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 The President and the Professor 

August 11, 2005 
President Bush has propelled the subject of evolution onto the cover of Time magazine. He favors the idea of “intelligent design,” which holds that life evidently comes from a Creator rather than a long series of accidents. Today's column is "The President and the Professor" -- Read Joe's columns the day he writes them.And he supports parents who don’t want Darwinism to enjoy a monopoly in public schools.

He’s quite right, of course. When all is said, Darwinism remains mere speculation. It presupposes that the entire universe is physical, period. But what if there is more to it? What if mind is more than the peculiar matter of the brain? Why should we rule out the possibility that human reason reflects something divine in the very nature of things?

This is one of those ideas that drive liberals nuts. But why should there be any controversy about whether parents should control their children’s education? Because liberals are afraid that parents might insist that their children learn the wrong stuff. Such as religion.

That would violate the separation of church and state, as, I suppose, would teaching public-school pupils that the Declaration of Independence is correct about the self-evident truths that all men are created equal and that the Creator who did the creating has endowed us with unalienable rights. Imagine what would happen if everyone believed that! The next thing you know, someone might ban slavery, and then where would we be?

The American Republic was founded expressly on what liberals deride as “creationism.” If you don’t like it, maybe this country is wrong for you. I certainly wouldn’t want to make anyone feel unwelcome here, but there it is.

But let’s hear the other side of the story. Time quotes Steven Pinker, the noted Harvard psychologist, who reminds us, “In practice, religion has given us stonings, inquisitions, and 9/11.” Not to mention pedophile priests! So who needs it?

[Breaker quote for The President and the Professor: Defining the universe -- my way]There we have an excellent one-sentence summary of the liberal’s history of religion. When I saw the World Trade Center collapse, I had exactly the same thought: “There goes religion again! No atheist would ever do a lousy thing like that.”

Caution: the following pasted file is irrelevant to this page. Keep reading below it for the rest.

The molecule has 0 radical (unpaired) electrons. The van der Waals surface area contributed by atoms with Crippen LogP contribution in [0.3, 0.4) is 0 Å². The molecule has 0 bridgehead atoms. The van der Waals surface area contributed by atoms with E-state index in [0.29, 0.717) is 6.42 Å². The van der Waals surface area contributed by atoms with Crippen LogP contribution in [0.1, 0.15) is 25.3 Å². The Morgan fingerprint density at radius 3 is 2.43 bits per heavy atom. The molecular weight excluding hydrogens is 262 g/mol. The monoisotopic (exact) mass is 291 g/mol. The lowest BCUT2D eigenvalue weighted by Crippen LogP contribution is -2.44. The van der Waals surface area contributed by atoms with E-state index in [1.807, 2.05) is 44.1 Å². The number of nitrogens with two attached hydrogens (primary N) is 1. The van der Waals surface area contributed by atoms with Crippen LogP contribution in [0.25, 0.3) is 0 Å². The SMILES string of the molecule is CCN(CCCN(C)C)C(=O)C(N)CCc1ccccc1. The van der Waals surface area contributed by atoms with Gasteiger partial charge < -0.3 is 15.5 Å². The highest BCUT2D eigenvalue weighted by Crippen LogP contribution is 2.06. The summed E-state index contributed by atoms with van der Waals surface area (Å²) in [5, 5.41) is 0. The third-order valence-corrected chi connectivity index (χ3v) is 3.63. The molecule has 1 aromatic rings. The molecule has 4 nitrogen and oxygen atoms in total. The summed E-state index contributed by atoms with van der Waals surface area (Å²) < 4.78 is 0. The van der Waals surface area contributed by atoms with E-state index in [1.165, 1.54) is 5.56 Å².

But doesn’t morality get a boost, at least, from religion? Professor Pinker again: “Morality comes from a commitment to treat others as we wish to be treated, which follows from the realization that none of us is the sole occupant of the universe.” Thus the so-called Golden Rule derives not from religion, as vulgarly supposed, but from science.

Before Darwin, we humans thought we were the sole occupants of the universe, so we naturally had stonings and inquisitions. Since Darwin, we have become much nicer. Except for guys like Stalin and Hitler, who drew somewhat different lessons from evolution.

“Overcoming naive impressions to figure out how things really work,” Professor Pinker opines, “is one of humanity’s highest callings.” Highest? Who says? Hasn’t Darwin taught us that words like highest and lowest express the egotism of our species? And if you believe that some beings are “higher” than others, you may wind up believing that there is a “highest” being — God — and start stoning those who are “lower.”

President Bush went to Harvard too, and some might say that he emerged unscathed. I wouldn’t know about that; I went to a minor college in Michigan whose most remarkable product was a serial killer. (Whether he was Darwinian or religious I can’t say.)

My point being simply that parents should have the right to decide how their children are educated. Each of us has not only unalienable rights, but also, according to three members of the U.S. Supreme Court, the right to define the universe. Not just part of the universe, mind you, but the whole thing. This principle, you’ll recall, was formulated by Justice Anthony Kennedy.

That would seem to cover evolution, would it not? Why should I have to teach my child that his remote ancestor was a gorilla? It’s bad for discipline. When he gets old enough to define the universe for himself, he may have his suspicions. Or he may exercise his constitutional right to define himself as the sole occupant of the universe, which he seems to believe anyway, in spite of everything I’ve tried to tell him. Meanwhile, while I’m paying the bills, I’ll define the universe.

Joseph Sobran

Copyright © 2005 by the Griffin Internet Syndicate,
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